This is a question I get most often from mid-stage CEOs. People that have run their company for four or five years, maybe they've raised two or three rounds. The team has grown a lot bigger than it once was. But somehow the momentum seems to be failing. The team doesn't seem to be going the extra mile that much anymore. People start going home earlier. You have to keep pushing for KPIs, OKRs, whatever performance system you use and people are not taking the responsibility by themselves. And just in general, there's a preponderance of small issues that people worry about that don't seem to be really affecting the big picture that you were going for.
If you are reading this, surely you are all familiar with Product-Market-Fit from Lean Startup, right? Hopefully, you're already close or maybe you've even reached product-market-fit! But do you also know what comes after?
The problem after reaching product-market-fit is that people think everything moving forward is all about growth. Everyone starts defining growth in different directions. Obviously, startups strive for growth in revenues. But does that mean multiple markets, multiple products, or just growth in people? How do you define your journey once you’ve reached product-market fit? In my book _Scaling Silicon Valley Style,_ I set a new horizon for turning that product-market fit into product-market dominance. Once you have a toehold in that new market and are starting to gain traction, how do you turn that into a market that you can lead and dominate? There are four distinct stages on the journey from product-market fit to becoming the leader and top dog in that market. Just keep in mind that you shouldn’t try to do everything at once. There is a well-defined order to the four steps that come after product-market fit.
The first phase is called the Freshman Stage. As a Freshman scaleup, your top priority is to master distribution. That means answering the question of how do I find a model to reach enough customers and convince them at a cost that is not out of the ballpark. In other words, can I convince customers to join me and pay for my products?
Of course, the total revenue that I can expect from them is going to be more than the marketing and sales costs I've spent acquiring them in the first place. It could even be two times, three times, or up to five times more than what was spent acquiring those customers.
The second phase, the Sophomore Stage, is a little bit less intuitive. The goal of the sophomore startup is what I call the Mastering Deepening challenge. This means that as you’ve mastered distribution, you expect your sales to start increasing. However, you actually see them slowing down or reaching a plateau.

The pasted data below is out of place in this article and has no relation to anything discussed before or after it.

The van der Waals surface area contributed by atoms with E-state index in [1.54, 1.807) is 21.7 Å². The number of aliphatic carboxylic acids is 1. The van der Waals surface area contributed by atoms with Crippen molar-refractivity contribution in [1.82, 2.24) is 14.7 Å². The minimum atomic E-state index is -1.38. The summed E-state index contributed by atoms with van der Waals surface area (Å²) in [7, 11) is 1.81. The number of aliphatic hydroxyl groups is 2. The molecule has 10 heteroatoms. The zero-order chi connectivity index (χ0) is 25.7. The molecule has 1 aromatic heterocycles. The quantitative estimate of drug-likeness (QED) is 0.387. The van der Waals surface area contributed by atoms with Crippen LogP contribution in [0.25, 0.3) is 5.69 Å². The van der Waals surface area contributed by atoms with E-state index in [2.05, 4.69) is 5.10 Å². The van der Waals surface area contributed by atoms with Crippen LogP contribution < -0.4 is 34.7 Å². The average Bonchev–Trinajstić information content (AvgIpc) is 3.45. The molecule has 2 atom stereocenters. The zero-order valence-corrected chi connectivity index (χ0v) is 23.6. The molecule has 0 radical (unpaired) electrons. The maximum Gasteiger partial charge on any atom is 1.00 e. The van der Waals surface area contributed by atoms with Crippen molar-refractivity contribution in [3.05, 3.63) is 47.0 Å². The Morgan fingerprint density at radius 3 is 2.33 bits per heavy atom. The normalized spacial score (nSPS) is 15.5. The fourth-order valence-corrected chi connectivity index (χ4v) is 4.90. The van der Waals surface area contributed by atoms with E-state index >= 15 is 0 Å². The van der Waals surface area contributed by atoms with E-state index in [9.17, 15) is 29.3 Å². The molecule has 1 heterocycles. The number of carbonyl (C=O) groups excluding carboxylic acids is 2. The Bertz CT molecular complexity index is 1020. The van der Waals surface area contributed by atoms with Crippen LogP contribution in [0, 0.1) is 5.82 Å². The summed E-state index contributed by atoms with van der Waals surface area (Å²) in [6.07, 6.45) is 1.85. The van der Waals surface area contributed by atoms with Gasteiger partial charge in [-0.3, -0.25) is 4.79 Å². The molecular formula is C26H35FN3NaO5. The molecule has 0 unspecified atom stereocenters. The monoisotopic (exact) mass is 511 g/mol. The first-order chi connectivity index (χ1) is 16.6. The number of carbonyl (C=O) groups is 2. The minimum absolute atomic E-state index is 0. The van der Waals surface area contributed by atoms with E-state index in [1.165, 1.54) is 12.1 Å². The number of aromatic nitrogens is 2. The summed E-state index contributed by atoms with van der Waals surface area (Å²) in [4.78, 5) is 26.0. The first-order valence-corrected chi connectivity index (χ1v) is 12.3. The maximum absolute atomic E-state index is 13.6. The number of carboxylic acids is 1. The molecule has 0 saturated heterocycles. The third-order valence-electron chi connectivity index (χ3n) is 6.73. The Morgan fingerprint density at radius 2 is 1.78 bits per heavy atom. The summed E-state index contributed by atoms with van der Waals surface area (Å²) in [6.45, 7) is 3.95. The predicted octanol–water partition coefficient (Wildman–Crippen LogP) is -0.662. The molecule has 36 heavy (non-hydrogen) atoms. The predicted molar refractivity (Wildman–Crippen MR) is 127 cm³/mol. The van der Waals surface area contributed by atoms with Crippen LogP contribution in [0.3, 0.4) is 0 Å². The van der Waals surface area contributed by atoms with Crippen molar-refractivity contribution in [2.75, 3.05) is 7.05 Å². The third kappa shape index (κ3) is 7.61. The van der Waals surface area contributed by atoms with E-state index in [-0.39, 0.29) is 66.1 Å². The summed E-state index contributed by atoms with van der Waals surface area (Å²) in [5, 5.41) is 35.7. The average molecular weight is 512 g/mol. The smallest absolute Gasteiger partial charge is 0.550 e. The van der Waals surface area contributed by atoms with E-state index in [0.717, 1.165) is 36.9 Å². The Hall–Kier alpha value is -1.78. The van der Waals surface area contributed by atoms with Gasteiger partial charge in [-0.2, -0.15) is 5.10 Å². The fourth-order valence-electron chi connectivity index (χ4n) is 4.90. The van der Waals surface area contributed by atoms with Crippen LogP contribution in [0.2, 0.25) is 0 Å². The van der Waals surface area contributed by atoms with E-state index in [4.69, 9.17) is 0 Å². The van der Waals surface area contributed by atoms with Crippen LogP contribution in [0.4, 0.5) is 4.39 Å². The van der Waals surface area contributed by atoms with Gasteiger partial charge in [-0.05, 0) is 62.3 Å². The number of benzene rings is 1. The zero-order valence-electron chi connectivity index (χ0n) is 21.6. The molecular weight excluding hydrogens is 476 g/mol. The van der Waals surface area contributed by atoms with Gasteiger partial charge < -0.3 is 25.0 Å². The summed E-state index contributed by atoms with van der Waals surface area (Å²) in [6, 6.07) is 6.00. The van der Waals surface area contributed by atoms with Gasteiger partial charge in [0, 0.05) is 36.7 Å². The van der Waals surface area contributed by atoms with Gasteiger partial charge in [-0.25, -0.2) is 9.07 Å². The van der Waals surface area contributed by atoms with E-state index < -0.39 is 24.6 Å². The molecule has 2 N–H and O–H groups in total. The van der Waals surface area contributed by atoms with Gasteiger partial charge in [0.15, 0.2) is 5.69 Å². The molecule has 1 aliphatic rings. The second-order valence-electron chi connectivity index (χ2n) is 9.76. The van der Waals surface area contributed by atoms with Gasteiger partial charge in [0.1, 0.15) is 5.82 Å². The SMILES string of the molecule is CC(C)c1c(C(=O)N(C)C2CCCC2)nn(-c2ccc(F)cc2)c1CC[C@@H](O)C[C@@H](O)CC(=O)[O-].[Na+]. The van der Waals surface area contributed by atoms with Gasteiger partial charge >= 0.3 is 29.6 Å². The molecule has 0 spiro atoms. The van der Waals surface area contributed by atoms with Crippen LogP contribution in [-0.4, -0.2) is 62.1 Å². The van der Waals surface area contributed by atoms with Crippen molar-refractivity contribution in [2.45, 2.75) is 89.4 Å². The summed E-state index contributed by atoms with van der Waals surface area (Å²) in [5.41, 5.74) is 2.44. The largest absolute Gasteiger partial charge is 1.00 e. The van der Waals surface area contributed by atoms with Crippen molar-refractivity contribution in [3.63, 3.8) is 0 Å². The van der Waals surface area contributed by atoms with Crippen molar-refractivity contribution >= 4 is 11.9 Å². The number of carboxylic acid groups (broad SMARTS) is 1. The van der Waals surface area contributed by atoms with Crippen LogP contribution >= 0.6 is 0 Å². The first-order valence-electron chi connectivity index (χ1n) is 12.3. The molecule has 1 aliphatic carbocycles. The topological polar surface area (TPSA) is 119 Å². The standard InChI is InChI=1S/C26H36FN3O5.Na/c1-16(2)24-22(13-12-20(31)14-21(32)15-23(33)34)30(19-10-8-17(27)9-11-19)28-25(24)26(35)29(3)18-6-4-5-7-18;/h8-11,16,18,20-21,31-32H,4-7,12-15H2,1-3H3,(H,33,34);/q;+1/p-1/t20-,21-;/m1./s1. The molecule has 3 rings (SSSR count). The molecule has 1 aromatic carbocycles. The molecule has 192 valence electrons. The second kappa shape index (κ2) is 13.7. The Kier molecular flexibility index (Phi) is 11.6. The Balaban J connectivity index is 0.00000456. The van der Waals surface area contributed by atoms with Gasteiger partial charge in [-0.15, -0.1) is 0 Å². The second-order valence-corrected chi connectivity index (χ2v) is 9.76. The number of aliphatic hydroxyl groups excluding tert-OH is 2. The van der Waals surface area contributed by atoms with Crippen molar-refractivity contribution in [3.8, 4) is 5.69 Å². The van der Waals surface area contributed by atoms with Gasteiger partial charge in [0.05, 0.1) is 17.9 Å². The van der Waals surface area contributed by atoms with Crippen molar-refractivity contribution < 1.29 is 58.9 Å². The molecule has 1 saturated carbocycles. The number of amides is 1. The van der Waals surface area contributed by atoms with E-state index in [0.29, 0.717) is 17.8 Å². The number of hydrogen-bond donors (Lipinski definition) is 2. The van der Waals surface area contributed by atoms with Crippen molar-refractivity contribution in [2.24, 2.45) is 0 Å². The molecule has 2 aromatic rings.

When you reach this plateau, it means you have reached the limits of the initial visionary market, the early adopter market. Now you need to target the mainstream market. This requires deepening your understanding of your target market, honing in on specific verticals where you have a clear advantage. Check out Crossing the Chasm by Geoffrey Moore to learn more about this phase.
In the third phase, you have become a Junior scaleup. You can now start to see graduation on the horizon, but you aren’t quite there yet. In fact, this might be the most important phase yet. This is when you have to fully master disruption. How do you apply everything you’ve learned from the mass market and use it to conquer that mass market piece by piece?
Try thinking about it like a chess game. By that, I mean to make one move at a time. It's important during this phase that you not try and boil the ocean all at once. Rather, pick the pieces that are most attractive and that will not invite full-blown competition when you cannot afford it yet.
Finally, the fourth phase and final phase is the Senior Phase. By now, you have become a dominant figure and so the assignment for a Senior scaleup is to master defense. Many other companies have set a great example of how to grow big and then become defensive about the market they conquered. This is the way it should be, as there are always other startups striving to disrupt your market.
If you want to know where you are at with your startup, there is an easy tool that you can fill-out. It has checkboxes that tell you: "Am I still in the startup stage or am I a freshman, a sophomore, a junior, or even a senior scaleup?” When you figure out your current stage, you can then adopt the appropriate strategy.